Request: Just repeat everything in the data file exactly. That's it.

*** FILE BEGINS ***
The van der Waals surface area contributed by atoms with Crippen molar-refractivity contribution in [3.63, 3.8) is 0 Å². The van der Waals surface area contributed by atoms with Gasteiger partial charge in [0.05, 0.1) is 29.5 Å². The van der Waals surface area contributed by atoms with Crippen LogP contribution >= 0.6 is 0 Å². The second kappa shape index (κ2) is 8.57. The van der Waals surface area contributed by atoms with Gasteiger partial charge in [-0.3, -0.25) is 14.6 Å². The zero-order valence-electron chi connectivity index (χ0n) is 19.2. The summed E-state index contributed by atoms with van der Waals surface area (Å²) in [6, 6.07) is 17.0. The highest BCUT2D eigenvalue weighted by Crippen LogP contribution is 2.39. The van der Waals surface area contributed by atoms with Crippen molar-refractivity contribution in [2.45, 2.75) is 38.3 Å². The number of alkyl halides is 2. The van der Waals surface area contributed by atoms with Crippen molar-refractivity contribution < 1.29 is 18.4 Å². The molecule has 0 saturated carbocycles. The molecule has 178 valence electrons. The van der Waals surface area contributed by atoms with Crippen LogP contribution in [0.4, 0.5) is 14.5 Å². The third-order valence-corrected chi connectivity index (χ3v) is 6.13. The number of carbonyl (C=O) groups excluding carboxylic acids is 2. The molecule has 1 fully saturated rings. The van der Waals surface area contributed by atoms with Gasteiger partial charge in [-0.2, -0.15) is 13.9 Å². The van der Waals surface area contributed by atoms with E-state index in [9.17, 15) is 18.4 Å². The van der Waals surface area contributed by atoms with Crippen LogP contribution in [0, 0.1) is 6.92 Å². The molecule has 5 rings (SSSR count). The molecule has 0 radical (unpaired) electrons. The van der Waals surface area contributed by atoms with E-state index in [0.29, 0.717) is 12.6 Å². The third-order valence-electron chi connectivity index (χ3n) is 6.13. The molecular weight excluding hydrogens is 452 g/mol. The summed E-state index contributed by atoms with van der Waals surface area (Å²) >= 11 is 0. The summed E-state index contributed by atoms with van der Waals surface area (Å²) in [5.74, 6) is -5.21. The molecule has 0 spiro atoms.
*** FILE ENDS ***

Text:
The van der Waals surface area contributed by atoms with Crippen molar-refractivity contribution in [3.63, 3.8) is 0 Å². The van der Waals surface area contributed by atoms with Gasteiger partial charge in [0.05, 0.1) is 29.5 Å². The van der Waals surface area contributed by atoms with Crippen LogP contribution >= 0.6 is 0 Å². The second kappa shape index (κ2) is 8.57. The van der Waals surface area contributed by atoms with Gasteiger partial charge in [-0.3, -0.25) is 14.6 Å². The zero-order valence-electron chi connectivity index (χ0n) is 19.2. The summed E-state index contributed by atoms with van der Waals surface area (Å²) in [6, 6.07) is 17.0. The highest BCUT2D eigenvalue weighted by Crippen LogP contribution is 2.39. The van der Waals surface area contributed by atoms with Crippen molar-refractivity contribution in [2.45, 2.75) is 38.3 Å². The number of alkyl halides is 2. The van der Waals surface area contributed by atoms with Crippen molar-refractivity contribution < 1.29 is 18.4 Å². The molecule has 0 saturated carbocycles. The molecule has 178 valence electrons. The van der Waals surface area contributed by atoms with Crippen LogP contribution in [0.4, 0.5) is 14.5 Å². The third-order valence-corrected chi connectivity index (χ3v) is 6.13. The number of carbonyl (C=O) groups excluding carboxylic acids is 2. The molecule has 1 fully saturated rings. The van der Waals surface area contributed by atoms with Gasteiger partial charge in [-0.2, -0.15) is 13.9 Å². The van der Waals surface area contributed by atoms with E-state index in [9.17, 15) is 18.4 Å². The van der Waals surface area contributed by atoms with Crippen LogP contribution in [0, 0.1) is 6.92 Å². The molecule has 5 rings (SSSR count). The molecule has 0 radical (unpaired) electrons. The van der Waals surface area contributed by atoms with E-state index in [0.29, 0.717) is 12.6 Å². The third-order valence-electron chi connectivity index (χ3n) is 6.13. The molecular weight excluding hydrogens is 452 g/mol. The summed E-state index contributed by atoms with van der Waals surface area (Å²) >= 11 is 0. The summed E-state index contributed by atoms with van der Waals surface area (Å²) in [5.74, 6) is -5.21. The molecule has 0 spiro atoms.